November has been set aside as a time to celebrate family literacy. But with all of the challenges that 2020 has brought, it’s hard to focus on anything other than the necessities. Despite the distractions, families should prioritize literacy. Providing children with a deep love of reading is one of the skills that will ensure they are set up for success.
Take this month to set good reading habits with your kids. It might seem impossible, but there are so many small ways you can make it happen from the comfort of your own home.
- Make it a family affair. Even older kids benefit from hearing stories read aloud and can improve their own fluency by reading out loud to you, younger siblings or even to the family pet. Curl up together on the couch or better yet, snuggle on your bed and make it a slumber party.
- Set a goal! Decide on something that’s appropriate for you and aim to read that much every day. It’s a great way to create quality time with your kids, while also giving them a chance to explore new worlds. If it doesn’t go well one day, don’t worry! Just start over tomorrow.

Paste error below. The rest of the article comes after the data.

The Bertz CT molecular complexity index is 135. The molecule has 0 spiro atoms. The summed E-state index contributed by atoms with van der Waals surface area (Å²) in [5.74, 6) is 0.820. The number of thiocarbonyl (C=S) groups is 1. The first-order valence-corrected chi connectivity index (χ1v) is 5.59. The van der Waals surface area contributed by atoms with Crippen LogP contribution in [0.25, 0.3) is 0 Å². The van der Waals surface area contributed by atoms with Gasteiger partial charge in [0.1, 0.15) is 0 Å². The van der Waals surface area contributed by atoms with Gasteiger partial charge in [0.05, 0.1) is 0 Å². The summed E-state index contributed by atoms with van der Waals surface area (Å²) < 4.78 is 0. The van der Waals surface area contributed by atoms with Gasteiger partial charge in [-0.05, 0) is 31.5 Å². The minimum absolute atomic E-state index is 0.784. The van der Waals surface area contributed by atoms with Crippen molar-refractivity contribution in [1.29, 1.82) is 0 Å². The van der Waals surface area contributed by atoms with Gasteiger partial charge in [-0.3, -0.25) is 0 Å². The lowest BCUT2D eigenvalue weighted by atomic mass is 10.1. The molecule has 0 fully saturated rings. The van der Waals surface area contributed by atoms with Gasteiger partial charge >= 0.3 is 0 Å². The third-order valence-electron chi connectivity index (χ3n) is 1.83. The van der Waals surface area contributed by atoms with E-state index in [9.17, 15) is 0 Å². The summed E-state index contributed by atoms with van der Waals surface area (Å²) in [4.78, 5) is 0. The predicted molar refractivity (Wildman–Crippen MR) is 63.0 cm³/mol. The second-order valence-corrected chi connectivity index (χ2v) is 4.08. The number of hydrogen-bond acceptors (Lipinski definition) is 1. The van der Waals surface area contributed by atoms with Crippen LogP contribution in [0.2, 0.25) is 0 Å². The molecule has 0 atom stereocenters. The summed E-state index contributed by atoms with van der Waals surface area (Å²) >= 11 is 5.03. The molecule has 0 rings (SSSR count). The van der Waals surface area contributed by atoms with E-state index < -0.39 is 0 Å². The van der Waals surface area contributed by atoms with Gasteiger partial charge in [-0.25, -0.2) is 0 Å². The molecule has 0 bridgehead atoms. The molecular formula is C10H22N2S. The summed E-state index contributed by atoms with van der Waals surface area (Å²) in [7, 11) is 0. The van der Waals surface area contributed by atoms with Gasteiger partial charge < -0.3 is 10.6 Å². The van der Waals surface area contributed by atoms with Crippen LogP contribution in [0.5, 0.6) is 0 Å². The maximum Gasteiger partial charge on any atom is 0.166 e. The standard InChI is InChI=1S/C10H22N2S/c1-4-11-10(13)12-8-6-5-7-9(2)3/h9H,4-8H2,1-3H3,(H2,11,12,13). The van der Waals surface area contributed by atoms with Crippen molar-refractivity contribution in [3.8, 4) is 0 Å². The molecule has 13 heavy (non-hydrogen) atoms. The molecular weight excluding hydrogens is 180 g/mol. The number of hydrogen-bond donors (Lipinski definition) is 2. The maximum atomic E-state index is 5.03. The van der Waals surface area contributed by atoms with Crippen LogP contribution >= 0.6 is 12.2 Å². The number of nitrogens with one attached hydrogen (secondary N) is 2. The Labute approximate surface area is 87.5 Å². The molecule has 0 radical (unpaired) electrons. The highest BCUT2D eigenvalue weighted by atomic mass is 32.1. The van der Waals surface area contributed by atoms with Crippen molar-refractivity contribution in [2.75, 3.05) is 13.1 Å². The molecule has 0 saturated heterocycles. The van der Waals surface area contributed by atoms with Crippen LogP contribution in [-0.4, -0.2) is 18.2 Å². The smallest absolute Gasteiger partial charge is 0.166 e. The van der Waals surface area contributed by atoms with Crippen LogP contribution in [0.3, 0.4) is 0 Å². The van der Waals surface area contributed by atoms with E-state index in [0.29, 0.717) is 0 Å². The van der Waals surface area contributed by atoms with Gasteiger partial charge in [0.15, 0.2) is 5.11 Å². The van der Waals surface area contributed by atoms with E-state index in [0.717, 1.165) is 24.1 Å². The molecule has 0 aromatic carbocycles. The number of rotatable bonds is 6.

- Find things to read that your child enjoys. School can sometimes seem like a chore, but leisure reading shouldn’t! Read your child the book version of their favorite movie. If they can read on their own, encourage them to read it! Most libraries are still open with curbside pickup, so don’t worry if you don’t have many books in your home. Or find a magazine, comic book or a newspaper article that may appeal more to your child.
- Set the example. Kids are impacted when they see adults read. They’ll be interested in what you’re reading and they’ll learn from the caregivers around them who prioritize time to enjoy a good book.
- Switch things up. If you’ve already read the books you own, check out what’s available at a nearby Little Free Library. Consider donating there, if you can. Organize swaps with friends or family. Ask your child to read a recipe as you bake for the holidays or act out your favorite holiday story virtually for out-of-town family members.
- Check out online resources. Many libraries and nonprofit groups are offering online storytime and other literacy aids, which can be especially interesting for younger children. Here are a few examples:
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